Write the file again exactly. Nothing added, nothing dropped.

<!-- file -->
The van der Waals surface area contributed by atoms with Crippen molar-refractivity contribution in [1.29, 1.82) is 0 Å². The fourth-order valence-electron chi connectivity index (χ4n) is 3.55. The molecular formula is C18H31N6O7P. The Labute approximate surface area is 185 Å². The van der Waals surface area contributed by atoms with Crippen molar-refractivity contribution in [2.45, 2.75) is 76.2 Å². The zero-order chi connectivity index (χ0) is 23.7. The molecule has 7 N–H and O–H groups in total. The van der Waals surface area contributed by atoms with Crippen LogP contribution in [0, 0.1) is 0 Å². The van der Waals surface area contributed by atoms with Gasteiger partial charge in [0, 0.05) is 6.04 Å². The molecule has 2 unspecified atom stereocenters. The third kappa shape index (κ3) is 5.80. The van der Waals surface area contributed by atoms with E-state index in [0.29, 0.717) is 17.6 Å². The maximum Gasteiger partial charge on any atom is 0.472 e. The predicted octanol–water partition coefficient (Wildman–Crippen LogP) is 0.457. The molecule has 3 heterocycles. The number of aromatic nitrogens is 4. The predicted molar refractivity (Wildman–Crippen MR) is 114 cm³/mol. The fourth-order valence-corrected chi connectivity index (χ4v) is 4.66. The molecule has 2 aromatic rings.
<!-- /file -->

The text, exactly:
The van der Waals surface area contributed by atoms with Crippen molar-refractivity contribution in [1.29, 1.82) is 0 Å². The fourth-order valence-electron chi connectivity index (χ4n) is 3.55. The molecular formula is C18H31N6O7P. The Labute approximate surface area is 185 Å². The van der Waals surface area contributed by atoms with Crippen molar-refractivity contribution in [2.45, 2.75) is 76.2 Å². The zero-order chi connectivity index (χ0) is 23.7. The molecule has 7 N–H and O–H groups in total. The van der Waals surface area contributed by atoms with Crippen LogP contribution in [0, 0.1) is 0 Å². The van der Waals surface area contributed by atoms with Gasteiger partial charge in [0, 0.05) is 6.04 Å². The molecule has 2 unspecified atom stereocenters. The third kappa shape index (κ3) is 5.80. The van der Waals surface area contributed by atoms with E-state index in [0.29, 0.717) is 17.6 Å². The maximum Gasteiger partial charge on any atom is 0.472 e. The predicted octanol–water partition coefficient (Wildman–Crippen LogP) is 0.457. The molecule has 3 heterocycles. The number of aromatic nitrogens is 4. The predicted molar refractivity (Wildman–Crippen MR) is 114 cm³/mol. The fourth-order valence-corrected chi connectivity index (χ4v) is 4.66. The molecule has 2 aromatic rings.